Kelly Grimsley Real Estate Limited v. McMahon et al
MEMORANDUM OPINION AND ORDER re 7 Opposed MOTION to Remand to State Court filed by Kelly Grimsley Real Estate Limited. Plaintiffs Opposed Motion and Memorandum for Remand and Abstention is hereby DENIED. Signed by Judge Amos L. Mazzant, III on 12/16/16. (cm, )
United States District Court
Eastern District of Texas
REAL ESTATE LIMITED
TIMOTHY D. MCMAHON,
STEPHEN BOUDREAU, and DUVAL
GENERAL CONTRACTORS LLC
CASE NO: 4:16-CV-806
MEMORANDUM OPINION AND ORDER
Pending before the Court is Plaintiff’s Opposed Motion and Memorandum for Remand and
Abstention (Dkt. #7). The Court, having considered the relevant proceedings, finds the motion
should be denied.
Kelly Grimsley Real Estate Limited (“Plaintiff”) entered into a contract with Preston
General Contractors LLC (“Preston”) to construct an automobile dealership for Plaintiff in San
Angelo, Texas. On August 9, 2015, Plaintiff alleges Preston breached its contract. On June 15,
2016, Plaintiff obtained a judgment against Preston in the 119th Judicial District Court in Tom
Green County, Texas. The judgment ordered Plaintiff to recover nearly one million dollars in
damages and fees from Preston. On July 25, 2016, Preston filed for Chapter 7 bankruptcy
protection and gave notice of its filing to Plaintiff the same day, noting that all collection efforts
are stayed pursuant to 28 U.S.C. § 362. Plaintiff’s attorneys in this action have made appearances
in the bankruptcy case.
On September 21, 2016, Plaintiff filed the underlying action in Collin County state district
court seeking payment under an alter ego theory of liability. Plaintiff named Timothy D.
McMahon, Stephen Boudreau, and Duval General Contractors LLC (“Defendants”) in the suit,
asking the court to hold Defendants liable for the judgment previously obtained by Plaintiff against
non-party defendant Preston. On October 21, 2016, Defendants removed the underlying action to
this Court pursuant to 28 U.S.C. § 1334. On November 4, 2016, Plaintiff filed this Opposed Motion
and Memorandum for Remand and Abstention (Dkt. #7). On November 18, 2016, Defendants filed
its response (Dkt. #8).
Authority for removal to federal court in this case resides under 28 U.S.C. § 1452(a), which
A party may remove any claim or cause of action in a civil action other than a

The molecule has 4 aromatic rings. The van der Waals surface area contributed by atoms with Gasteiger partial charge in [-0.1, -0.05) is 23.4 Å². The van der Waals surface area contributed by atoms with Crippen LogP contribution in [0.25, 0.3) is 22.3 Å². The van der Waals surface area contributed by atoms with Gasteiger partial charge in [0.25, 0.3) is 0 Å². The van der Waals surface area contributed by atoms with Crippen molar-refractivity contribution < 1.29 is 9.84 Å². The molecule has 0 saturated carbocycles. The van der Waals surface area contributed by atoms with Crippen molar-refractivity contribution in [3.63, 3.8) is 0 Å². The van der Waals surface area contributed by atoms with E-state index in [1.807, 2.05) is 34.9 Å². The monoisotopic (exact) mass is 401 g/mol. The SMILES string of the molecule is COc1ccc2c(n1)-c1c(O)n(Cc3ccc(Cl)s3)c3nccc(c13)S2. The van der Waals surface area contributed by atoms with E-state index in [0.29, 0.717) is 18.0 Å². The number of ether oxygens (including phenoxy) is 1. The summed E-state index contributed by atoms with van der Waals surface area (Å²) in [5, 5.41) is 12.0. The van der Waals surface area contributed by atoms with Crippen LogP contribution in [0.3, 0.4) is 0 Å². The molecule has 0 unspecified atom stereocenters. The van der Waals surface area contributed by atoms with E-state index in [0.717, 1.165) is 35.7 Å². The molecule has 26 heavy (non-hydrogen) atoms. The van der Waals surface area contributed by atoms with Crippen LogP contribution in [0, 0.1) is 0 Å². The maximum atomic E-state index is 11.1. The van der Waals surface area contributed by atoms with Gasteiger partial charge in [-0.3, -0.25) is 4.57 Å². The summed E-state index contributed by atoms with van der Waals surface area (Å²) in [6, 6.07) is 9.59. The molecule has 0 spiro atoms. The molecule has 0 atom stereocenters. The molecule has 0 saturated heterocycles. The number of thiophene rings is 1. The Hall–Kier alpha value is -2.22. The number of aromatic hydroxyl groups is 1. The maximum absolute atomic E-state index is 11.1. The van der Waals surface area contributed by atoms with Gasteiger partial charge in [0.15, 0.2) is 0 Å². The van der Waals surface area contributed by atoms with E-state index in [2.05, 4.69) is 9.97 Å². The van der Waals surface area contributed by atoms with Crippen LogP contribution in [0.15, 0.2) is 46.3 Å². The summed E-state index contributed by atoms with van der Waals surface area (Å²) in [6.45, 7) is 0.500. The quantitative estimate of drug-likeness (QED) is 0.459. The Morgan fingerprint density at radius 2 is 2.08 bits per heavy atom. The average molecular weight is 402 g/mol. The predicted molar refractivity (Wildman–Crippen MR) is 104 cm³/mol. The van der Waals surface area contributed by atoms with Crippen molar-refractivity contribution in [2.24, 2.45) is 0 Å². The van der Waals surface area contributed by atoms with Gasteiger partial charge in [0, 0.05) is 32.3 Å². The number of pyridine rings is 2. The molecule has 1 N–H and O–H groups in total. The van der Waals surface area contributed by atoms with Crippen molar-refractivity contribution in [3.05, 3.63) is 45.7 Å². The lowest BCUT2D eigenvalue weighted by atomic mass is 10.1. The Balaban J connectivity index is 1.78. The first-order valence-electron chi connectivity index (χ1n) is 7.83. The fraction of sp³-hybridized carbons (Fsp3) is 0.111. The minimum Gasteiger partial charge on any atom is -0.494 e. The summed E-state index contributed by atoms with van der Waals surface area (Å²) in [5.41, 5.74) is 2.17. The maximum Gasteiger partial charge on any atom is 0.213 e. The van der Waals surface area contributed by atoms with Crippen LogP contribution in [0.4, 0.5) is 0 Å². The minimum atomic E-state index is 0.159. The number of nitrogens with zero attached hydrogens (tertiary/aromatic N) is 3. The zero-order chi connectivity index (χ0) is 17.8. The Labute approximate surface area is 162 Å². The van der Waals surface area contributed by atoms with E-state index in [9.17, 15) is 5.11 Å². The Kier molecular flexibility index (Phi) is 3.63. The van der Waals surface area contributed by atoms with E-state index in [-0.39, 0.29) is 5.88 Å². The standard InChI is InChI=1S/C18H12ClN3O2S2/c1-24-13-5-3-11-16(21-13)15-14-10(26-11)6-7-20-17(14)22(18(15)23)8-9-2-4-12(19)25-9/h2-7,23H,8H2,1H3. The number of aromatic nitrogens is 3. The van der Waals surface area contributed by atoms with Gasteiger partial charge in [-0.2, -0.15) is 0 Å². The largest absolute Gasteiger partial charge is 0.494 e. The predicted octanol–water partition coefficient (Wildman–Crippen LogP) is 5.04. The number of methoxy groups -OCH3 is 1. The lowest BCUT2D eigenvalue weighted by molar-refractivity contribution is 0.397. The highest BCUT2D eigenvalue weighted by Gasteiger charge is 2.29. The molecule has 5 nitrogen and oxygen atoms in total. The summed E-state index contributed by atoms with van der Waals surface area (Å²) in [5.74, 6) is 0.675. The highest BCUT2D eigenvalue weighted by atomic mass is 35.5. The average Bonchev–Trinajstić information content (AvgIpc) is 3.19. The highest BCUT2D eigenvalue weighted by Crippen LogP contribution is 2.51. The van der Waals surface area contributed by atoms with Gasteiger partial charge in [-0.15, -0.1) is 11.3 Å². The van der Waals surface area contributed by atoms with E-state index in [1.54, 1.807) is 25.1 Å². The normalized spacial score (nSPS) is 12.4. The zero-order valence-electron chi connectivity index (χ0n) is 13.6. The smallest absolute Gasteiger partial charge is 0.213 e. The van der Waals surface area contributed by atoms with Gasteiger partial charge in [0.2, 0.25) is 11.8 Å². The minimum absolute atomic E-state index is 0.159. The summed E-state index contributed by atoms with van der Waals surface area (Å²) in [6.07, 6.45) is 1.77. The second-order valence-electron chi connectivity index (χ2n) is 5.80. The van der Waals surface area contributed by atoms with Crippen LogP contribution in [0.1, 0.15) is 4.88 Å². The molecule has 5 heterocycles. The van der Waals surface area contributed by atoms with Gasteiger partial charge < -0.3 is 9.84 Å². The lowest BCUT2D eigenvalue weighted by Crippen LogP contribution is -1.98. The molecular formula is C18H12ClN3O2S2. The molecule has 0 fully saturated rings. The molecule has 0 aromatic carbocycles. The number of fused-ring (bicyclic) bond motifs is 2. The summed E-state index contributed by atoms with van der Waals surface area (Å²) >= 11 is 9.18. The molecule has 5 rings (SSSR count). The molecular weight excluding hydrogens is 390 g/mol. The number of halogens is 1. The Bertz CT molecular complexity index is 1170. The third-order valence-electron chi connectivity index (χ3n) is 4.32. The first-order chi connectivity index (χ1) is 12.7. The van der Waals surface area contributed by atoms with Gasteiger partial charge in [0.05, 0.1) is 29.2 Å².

proceeding before the United States Tax Court or a civil action by a governmental
unit to enforce such governmental unit's police or regulatory power, to the district
court for the district where such civil action is pending, if such district court has
jurisdiction of such claim under section 1334 of this title.
Title 28 U.S.C. § 1334 determines bankruptcy jurisdiction and provides:
(a) Except as provided in subsection (b) of this section, the district court shall have
original and exclusive jurisdiction of all cases under title 11.
(b) Notwithstanding any Act of Congress that confers exclusive jurisdiction on a
court or courts other than the district courts, the district court shall have original but
not exclusive jurisdiction of all civil proceedings arising under title 11, or arising
in or related to cases under title 11.
This case will fall under § 1334 if it is one of the following: (1) a “case under title 11”; (2)
a proceeding “arising under” title 11; (3) a proceeding “arising in” a case under title 11; or (4) a
proceeding “related to” a case under title 11. See Thomas v. R.J. Reynolds Tobacco Co., 259 B.R.
571, 575 (S.D. Miss. 2001). To determine bankruptcy jurisdiction, it is unnecessary to distinguish
between the categories; it is only necessary to determine whether a matter is at least “related to”
the bankruptcy. See Id. (citing In re Wood, 825 F.2d 90, 93 (5th Cir. 1987)).
A proceeding is “related to” a bankruptcy case if the proceeding could have been
commenced in federal or state court independently of the bankruptcy case, and if the outcome of
that proceeding could have an impact on the estate being administered in bankruptcy. Id. Further,
“an action is related to bankruptcy if the outcome could alter the debtor's rights, liabilities, options,
or freedom of action (either positively or negatively), and which in any way impacts upon the
handling of the bankrupt estate.” Id. (citing In re Majestic Energy Corp., 835 F.2d 87, 90 (5th Cir.
The Court finds this action is at least “related to” the bankruptcy case because any result
may have the effect of either reducing or enlarging the property of the bankruptcy estate.
Therefore, this Court has subject matter jurisdiction over this case under 28 U.S.C. § 1334.
Plaintiff contends that this case involves a “non-core” proceeding from which mandatory
abstention under 28 U.S.C. § 1334(c) applies. To determine whether a proceeding is a “core” or
“non-core” proceeding, “the court must look to both the form and the substance of the proceeding.”
Matter of Wood, 825 F.2d 90, 97 (5th Cir. 1987). Generally, a core proceeding is one that “invokes
a substantive right provided by title 11 or . . . is a proceeding that, by its nature, could arise only
in the context of a bankruptcy case.” Id. Actions that seek the recovery of property belonging to
the estate are considered core bankruptcy proceedings. See In re Moore, 739 F.3d 724, 729 (5th
Cir. 2014) (holding claims for fraudulent transfer, constructive trust, and reverse-piercing of the